While the number of students’ errors in certain categories significantly decreased from their first submission to the last within the same assignment, such an effect is described as a short-term effect in the AWE literature (Li et al., Reference Li, Feng and Saricaoglu2017). The long-term effects of automated feedback on students’ error reductions (i.e. from their first submitted draft of the first assignment to their first submitted draft of the last assignment) were not investigated in this study as we only examined the first two assignments from both groups and not the same students within one group used Criterion for the two assignments. Given that previous research has yielded limited or no benefits of AWE feedback in the long term (Lavolette et al., Reference Lavolette, Polio and Kahng2015; Saricaoglu, Reference Saricaoglu2019), we would not expect long-term benefits in voluntary use of AWE either. However, with an interactionist perspective, we consider short-term changes as evidence of learning (Mackey & Polio, Reference Mackey, Polio, Mackey and Polio2009; Norris & Ortega, Reference Norris, Ortega, Doughty and Long2003; Polio, Reference Polio2012). Moreover, whether the benefits of corrective feedback are long term or short term, as stated by Ferris, Liu, Sinha and Senna (Reference Ferris, Liu, Sinha and Senna2013), teachers continue responding to students’ language errors, thus the important question is how to provide it in the best way. Today, with automated feedback supporting teacher or peer feedback in writing practices, the same question also applies to automated feedback practices. To this end, development of effective strategies for using automated feedback seems to be one important goal for writing instructors and researchers.
English remains a challenge for content course students because the focus is generally on the subject matter rather than language (Leki, Reference Leki, Hyland and Hyland2006). Existing technologies such as AWE can create language learning opportunities for students in such contexts (Plonsky & Ziegler, Reference Plonsky and Ziegler2016). In this study, we attempted to explore the potential of AWE as a voluntary language learning tool for content course assignments. We specifically examined EFL students’ voluntary use of Criterion for content course assignments and the improvement in the accuracy of their writing as a result of making use of automated feedback. Using Criterion was not an assignment requirement, but an individual decision of students. Our results showed that not all students used Criterion or attempted to revise their drafts using automated feedback. However, for those who submitted revised drafts, engagement with automated feedback significantly reduced their language errors from the first draft to the last in 11 error categories in total for the two assignments.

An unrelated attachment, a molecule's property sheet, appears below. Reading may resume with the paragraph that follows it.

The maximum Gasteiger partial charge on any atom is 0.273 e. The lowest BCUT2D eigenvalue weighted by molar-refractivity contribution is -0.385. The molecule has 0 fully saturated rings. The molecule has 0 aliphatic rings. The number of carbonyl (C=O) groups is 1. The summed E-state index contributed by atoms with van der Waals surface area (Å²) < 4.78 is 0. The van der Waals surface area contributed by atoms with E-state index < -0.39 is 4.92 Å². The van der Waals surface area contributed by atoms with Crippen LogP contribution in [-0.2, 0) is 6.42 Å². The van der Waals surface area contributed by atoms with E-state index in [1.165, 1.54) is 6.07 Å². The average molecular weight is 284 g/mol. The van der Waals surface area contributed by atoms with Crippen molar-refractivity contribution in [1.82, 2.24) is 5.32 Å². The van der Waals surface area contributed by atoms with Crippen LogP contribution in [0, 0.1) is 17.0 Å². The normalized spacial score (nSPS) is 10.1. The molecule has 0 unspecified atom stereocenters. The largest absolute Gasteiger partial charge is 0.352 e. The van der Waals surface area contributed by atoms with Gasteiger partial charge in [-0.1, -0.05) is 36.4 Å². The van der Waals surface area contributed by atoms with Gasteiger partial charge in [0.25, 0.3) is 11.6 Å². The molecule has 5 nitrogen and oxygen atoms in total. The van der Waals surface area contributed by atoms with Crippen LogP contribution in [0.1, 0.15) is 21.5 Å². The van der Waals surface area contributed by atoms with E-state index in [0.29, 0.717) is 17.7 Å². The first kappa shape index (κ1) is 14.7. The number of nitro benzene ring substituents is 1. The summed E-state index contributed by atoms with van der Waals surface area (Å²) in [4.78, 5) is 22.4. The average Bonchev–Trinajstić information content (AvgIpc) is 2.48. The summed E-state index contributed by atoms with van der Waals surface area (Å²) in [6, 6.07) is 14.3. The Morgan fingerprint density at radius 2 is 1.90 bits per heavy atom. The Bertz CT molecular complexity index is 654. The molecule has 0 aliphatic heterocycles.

Findings of this study should be considered in light of several limitations. First, the present study did not control possible confounds that might have influenced students’ voluntary use of AWE, such as their error correction backgrounds, motivation levels, assignment assessment criteria, and so on. No teacher data were obtained regarding how much feedback they gave to students’ English language in their written assignments, and whether the quality of their language was one of the assignment evaluation criteria or not. What importance students gave to their English language in their assignments would possibly be influenced by what importance their teachers gave to language, which as a result could affect students’ AWE use. Researchers of future studies might usefully include measuring such possible factors.
Second, no qualitative data were collected in this study. Without qualitative data that can shed light on students’ engagement with Criterion, several questions remain unanswered. Why did some students make only one submission in an assignment and did not attempt to correct their errors? We cannot know if this was because they did not understand the feedback or because they did not know how to correct their errors. Did the provision of oral encouragement or bonus points have a role in students’ engagement with Criterion? We cannot know the extent to which oral encouragement or bonus points could have served as a factor underlying students’ Criterion use and revision of errors. The lack of qualitative follow-up data creates a limitation in understanding such matters. Researchers of future studies will need to include a qualitative inquiry into students’ AWE use to avoid such limitations.
Third, in this study, automated feedback on organization was disabled as our focus was on language errors and improvement across drafts. Because the organization feedback was disabled, we also disabled the scoring function of the tool. Thus, we do not know if there would be differences in students’ Criterion scores across drafts. Zhu et al. (Reference Zhu, Lee, Wang, Liu, Belur and Pallant2017) showed that students who corrected their errors using automated feedback received significantly higher final scores than those who did not and found an association between each revision and an average increase of 0.55 on the scores. Referring to students being “score-obsessed,” Zhang and Hyland (Reference Zhang and Hyland2018: 96) highlight the motivating effect of seeing an improvement in the scores for students. Score increases themselves also serve as a type of feedback to students confirming their error corrections and their language improvement. Thus, a useful area for future research would be to confirm the improvement in students’ accuracy with the increase in automated scores along with its motivating effect for more revisions.